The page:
A Citizen-Scientist looks at his own COVID

Dispatches from the Front

As we get comfortable with a pandemic becoming endemic, we might be starting to lose a bit of personal, anecdotal data on our own COVID outbreaks. So, in the interest of everyone being their own best advocate for their own health care, I thought I’d share my experience this week:

Wednesday, 2/15/23: What I thought was just a cold yesterday has been confirmed by home antigen test as my 2nd COVID visitation, most likely the Omicron strain that travels more freely than previous versions. Great. I had tested at Noon on Tuesday and was negative. Just over 18 hours later, COVID.

Since I work for a medical provider, and we just did away with wearing masks less than 2 weeks ago, no doubt I’ve drafted through the halls in the wake of someone else’s virulence. I had some IT consultants in town for 3 days of meetings the week before, so there’s no telling from where or whom I got it from. Hopefully no one got it from me earlier this week.

When I had COVID in December of 2021, it was a two-fer: Flu and COVID at the same time, so I wasn’t able to accurately assign symptoms to one or the other. My condition felt more like the regular flu, so I assume that meant that my COVID booster did its job.

I did get the bivalent booster back at Christmas (2022), and it reportedly does its best defense in the first 3 months, so there’s that.

Initial symptoms matched the method of transmission: upper-respiratory issues, congestion, etc. Now on fully Day One of diagnosis, fever. First low-grade, and topping out at 102.3. Fell asleep in the “Isolation Room” fully clothed. No energy. Drinking lots of water.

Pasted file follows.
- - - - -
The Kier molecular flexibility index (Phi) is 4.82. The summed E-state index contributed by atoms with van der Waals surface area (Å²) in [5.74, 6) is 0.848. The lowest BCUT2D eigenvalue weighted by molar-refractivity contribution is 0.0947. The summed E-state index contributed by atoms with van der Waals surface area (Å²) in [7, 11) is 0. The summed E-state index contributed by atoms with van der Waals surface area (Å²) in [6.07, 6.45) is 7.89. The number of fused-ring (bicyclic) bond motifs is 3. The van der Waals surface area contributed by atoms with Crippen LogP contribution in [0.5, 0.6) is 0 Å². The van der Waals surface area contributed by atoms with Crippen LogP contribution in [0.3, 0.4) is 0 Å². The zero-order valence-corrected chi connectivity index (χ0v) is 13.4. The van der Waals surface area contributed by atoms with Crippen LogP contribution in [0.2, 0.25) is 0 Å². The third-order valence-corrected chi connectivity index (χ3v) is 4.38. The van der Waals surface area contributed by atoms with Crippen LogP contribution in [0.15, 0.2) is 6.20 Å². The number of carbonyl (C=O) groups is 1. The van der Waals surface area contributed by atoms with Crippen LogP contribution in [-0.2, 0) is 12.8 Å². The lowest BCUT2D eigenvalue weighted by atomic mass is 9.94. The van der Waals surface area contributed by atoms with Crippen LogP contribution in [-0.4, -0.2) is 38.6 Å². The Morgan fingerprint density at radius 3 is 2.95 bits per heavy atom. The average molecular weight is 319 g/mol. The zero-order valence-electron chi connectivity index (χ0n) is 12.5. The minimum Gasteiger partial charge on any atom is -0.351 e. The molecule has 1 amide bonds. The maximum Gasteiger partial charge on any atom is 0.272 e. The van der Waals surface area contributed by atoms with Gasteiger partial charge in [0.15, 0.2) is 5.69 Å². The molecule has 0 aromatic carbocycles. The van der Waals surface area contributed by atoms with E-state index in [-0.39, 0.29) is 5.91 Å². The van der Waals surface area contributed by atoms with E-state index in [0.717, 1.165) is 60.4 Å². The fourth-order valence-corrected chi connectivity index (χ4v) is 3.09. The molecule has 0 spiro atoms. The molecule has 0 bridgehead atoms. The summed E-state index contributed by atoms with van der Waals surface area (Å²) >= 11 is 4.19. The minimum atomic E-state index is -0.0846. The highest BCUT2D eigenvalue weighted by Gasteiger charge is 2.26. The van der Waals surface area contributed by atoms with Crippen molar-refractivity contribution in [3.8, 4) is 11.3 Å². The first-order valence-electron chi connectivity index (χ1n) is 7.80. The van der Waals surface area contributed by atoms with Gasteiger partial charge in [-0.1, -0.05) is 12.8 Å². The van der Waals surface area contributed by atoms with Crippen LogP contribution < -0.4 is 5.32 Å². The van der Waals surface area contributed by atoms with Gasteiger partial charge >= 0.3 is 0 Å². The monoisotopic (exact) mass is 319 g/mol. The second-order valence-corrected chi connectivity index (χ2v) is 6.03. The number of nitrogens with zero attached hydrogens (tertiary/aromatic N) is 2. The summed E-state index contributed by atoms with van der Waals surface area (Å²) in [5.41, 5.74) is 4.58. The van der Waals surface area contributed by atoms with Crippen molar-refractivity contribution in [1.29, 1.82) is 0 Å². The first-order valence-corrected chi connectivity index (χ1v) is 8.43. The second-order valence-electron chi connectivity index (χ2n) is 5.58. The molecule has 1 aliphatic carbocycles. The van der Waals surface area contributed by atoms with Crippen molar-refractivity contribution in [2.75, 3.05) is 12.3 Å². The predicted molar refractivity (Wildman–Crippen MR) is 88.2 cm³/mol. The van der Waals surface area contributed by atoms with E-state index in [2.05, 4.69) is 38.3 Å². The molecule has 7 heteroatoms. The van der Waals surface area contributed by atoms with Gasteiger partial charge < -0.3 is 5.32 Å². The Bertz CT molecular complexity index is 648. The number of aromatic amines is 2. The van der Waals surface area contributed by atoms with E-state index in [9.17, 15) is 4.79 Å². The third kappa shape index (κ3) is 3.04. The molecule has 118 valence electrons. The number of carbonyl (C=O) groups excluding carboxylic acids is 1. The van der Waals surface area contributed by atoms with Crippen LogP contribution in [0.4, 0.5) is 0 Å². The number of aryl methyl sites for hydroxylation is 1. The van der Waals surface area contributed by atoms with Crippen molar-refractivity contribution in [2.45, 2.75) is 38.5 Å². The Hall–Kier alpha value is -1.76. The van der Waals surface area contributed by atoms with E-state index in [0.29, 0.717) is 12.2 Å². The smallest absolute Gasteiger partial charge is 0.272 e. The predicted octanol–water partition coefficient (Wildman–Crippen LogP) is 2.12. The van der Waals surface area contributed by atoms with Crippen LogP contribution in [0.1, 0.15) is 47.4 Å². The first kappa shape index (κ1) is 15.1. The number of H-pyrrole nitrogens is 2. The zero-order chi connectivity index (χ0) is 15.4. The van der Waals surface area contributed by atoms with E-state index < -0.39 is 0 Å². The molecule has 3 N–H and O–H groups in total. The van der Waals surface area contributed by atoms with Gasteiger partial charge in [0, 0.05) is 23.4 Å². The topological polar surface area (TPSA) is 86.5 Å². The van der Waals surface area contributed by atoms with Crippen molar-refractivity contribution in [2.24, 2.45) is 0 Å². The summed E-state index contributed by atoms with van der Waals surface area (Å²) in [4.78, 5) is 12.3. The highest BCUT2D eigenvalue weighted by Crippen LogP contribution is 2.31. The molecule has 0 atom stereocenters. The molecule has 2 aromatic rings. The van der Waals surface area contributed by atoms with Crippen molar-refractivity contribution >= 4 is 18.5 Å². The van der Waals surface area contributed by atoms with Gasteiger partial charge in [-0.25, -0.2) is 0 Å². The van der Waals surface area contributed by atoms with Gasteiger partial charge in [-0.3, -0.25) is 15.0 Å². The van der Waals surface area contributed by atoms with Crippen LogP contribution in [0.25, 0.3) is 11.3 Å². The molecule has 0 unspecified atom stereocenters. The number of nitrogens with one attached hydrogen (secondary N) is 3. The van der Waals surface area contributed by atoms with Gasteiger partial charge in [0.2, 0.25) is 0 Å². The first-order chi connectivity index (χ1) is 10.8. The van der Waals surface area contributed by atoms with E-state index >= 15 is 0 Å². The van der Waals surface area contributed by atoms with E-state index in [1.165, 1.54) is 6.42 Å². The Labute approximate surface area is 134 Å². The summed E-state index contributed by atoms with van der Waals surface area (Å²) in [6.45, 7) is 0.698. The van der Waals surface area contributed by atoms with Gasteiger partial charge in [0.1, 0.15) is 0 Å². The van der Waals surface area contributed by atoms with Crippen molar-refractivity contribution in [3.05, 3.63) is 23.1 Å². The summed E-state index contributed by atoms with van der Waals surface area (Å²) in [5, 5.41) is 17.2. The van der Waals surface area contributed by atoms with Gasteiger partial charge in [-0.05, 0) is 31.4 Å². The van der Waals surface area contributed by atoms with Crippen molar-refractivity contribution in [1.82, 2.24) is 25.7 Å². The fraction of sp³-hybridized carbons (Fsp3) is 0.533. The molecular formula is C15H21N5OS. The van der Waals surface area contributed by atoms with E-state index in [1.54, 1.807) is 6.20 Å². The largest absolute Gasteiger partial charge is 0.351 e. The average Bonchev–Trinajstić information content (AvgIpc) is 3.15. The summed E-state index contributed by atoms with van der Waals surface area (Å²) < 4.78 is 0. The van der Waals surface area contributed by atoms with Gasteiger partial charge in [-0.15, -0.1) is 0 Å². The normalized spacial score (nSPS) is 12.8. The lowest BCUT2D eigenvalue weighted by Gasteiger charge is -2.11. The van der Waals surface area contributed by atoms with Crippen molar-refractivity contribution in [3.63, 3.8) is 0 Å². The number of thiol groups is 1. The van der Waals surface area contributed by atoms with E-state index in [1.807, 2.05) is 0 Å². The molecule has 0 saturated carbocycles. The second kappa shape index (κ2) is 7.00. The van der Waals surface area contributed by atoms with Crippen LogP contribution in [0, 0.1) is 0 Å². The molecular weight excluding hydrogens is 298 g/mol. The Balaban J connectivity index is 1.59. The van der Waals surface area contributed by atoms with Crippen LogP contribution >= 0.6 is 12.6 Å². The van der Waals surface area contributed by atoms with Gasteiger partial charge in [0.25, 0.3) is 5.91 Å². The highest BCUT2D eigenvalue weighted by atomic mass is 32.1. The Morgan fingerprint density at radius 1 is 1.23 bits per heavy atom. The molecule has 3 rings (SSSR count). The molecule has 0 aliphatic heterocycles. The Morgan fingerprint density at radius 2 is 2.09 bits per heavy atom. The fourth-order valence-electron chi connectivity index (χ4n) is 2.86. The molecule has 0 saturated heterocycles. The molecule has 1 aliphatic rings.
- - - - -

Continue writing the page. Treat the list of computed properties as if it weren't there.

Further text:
Thursday, 2/16/23: Fever coming down, but still present. No energy, lots of body aches, sore stomach muscles from coughing. When urinating, I’m struck with something funny: foam on the surface. Not quite like a beer. Quick searches point to a research study in Istanbul, where the COVID virus causes capillary leaks in the cells of the kidney, causing more proteins to spill out. Great.

I’ve said before that COVID is not simply a respiratory viral agent, but looks for attack vectors all over the body. This particular strain, honed and selected for fitness over the last 3 years by few people controlling it’s spread, has gotten better at sticking around in all the wrong places.

Since I’m in relatively good heath, odds are good that my kidneys will heal themselves with no lasting effects.

Friday, 2/17/23: Still tired, but starting to feel better as evidenced by the fact that I’m not sleeping all the time. Sneezing, coughing, and blowing my nose alot. Fever down below 99, and since noon no fever.

Saturday, 2/18/23: Really hopeful to be antigen-negative this morning, but still postive. According to CDC guidelines, I’m supposed to keep the mask until Day 10, unless I have two antigen-negative tests within 48 hours. If I pass those tests, then I can lose the mask as I’m no longer contagious and a risk to those around me.

One thing I’ve noticed between my 2021 and 2023 versions: the 2021 infection really affected my lung capacity. I recall lots more wheezing and shortness of breath back then. So far (cross fingers) everything is more normal already.

Sunday, 2/19/23: Feeling okay. Coughing up junk and a bit of nasal congestion. Still antigen-positive, but a lesser trace on the test. Maybe tomorrow…

In spite of what you see in your own community, YOU are in charge of your own health. If you don’t feel comfortable in crowds without a mask, put on the mask.

I’ve said that if anything good comes out of this experience, it will be a renewed respect for hand washing, and the importance of masks in dealing with any sort of respiratory spread. Recall that during the pandemic years, the flu mortality rate was unusually low.

Hopefully this will be my last post talking about COVID, but sadly, I don’t think so.

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